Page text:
- Video of the app in use to show UI and UX (optional but highly recommended)
Use beta testers
Not strictly necessary but highly recommended is for you to open a beta version of your app up to a beta tester group. This group is given exclusive access to the app before launch and is given the task of fully using the app and taking note of any bugs, unclear UI, annoying UX, or logic gaps, and general feedback about the app. You can use platforms such as TestFlight to host the beta version of your app.
Using beta testers is a great way to get fresh sets of eyes using your app. You, the designers, and/or the developers have been working on this app for a long time and are more likely to become accustomed to certain things that beta testers can point out.
Once you gather all of this data, you can fix the important things that need fixing before releasing the final version to the public.
Set up analytic tools
Before you launch your app, there is not much you can measure besides beta testers – which are important to track – but it’s much harder to code these tools into the app after you launch it. They’re necessary to track your app’s data once it is launched, and will provide useful information for improving, and include tools such as Google Analytics, Flurry, and Localytics.
Choose a launch date
Selecting a good launch date can be the difference between getting 100 downloads on the first day and getting 1000. While you can’t control all big events to make sure they don’t happen on your launch date, you can do a little research and make sure you at least choose a date that does not overlap with any planned events. There has been research into which day of the week is best for launch an app based on category, and for the most part, it has been found that the weekend is the best time to launch an app for most app categories (aside from business or medical apps, which generate the most revenue during mid-week).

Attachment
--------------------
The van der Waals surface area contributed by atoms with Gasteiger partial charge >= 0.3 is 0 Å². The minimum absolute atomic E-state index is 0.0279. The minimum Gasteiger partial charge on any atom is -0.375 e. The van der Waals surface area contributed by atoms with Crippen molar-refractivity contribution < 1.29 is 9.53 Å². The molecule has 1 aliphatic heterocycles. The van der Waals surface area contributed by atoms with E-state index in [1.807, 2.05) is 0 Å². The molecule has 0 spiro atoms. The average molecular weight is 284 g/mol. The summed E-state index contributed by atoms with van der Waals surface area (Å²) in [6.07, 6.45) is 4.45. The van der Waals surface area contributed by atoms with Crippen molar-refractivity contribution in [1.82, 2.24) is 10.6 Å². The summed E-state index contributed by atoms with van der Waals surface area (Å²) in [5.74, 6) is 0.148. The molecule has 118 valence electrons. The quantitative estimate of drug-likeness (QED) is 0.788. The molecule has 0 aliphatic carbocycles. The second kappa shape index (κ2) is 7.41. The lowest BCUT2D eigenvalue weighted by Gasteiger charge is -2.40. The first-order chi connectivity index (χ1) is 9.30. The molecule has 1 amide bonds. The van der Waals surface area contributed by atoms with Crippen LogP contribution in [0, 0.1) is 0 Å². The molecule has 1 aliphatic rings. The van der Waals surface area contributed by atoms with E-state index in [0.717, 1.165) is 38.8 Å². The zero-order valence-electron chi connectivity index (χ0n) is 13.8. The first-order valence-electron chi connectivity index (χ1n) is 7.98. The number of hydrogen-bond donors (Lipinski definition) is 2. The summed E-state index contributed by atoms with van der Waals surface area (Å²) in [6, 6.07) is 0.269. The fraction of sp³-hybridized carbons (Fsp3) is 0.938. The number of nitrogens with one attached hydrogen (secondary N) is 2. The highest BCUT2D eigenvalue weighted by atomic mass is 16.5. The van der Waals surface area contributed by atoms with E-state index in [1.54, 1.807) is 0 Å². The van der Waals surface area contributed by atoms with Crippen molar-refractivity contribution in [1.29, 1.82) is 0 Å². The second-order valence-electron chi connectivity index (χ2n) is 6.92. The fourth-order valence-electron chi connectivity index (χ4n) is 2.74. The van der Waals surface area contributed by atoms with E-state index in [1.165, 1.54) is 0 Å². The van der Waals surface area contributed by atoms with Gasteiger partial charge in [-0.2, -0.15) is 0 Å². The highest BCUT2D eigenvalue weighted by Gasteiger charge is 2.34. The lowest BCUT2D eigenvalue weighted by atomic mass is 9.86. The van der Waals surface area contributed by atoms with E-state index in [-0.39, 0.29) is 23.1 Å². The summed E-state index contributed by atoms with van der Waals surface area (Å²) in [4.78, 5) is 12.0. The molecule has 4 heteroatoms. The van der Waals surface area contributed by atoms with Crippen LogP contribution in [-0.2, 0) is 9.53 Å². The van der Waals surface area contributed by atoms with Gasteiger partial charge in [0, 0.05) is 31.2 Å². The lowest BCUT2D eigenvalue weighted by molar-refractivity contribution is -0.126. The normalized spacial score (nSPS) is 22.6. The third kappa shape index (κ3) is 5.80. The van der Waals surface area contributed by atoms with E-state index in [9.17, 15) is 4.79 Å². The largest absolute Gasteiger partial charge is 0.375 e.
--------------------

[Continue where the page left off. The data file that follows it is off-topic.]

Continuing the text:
Well in advance of your planned launch date, you want to make sure your app has been fully approved by the App Store. Planning for a specific date is pointless if you’re being prevented from launching it on that day.
Plan a launch party
In the busyness of making sure your app launch goes off without a hitch, don’t forget to also plan a launch party! Not only do you deserve to celebrate, but a launch party can also get you an initial user base.
When planning a launch party, you want to make sure the time of day and day of the week is optimal for the maximum number of guests. Additionally, you’ll want to reach out to journalists and bloggers and invite them to cover your launch party and your app. Finally, you’ll want to make sure your venue has wifi that can host all of your guests during this time so they can download your app. If your app is a paid app, you’ll want to consider giving guests a code to download the app for free.
Follow all of our guidelines while you’re still in the pre-launch phase, and you will be well on your way to a successful app!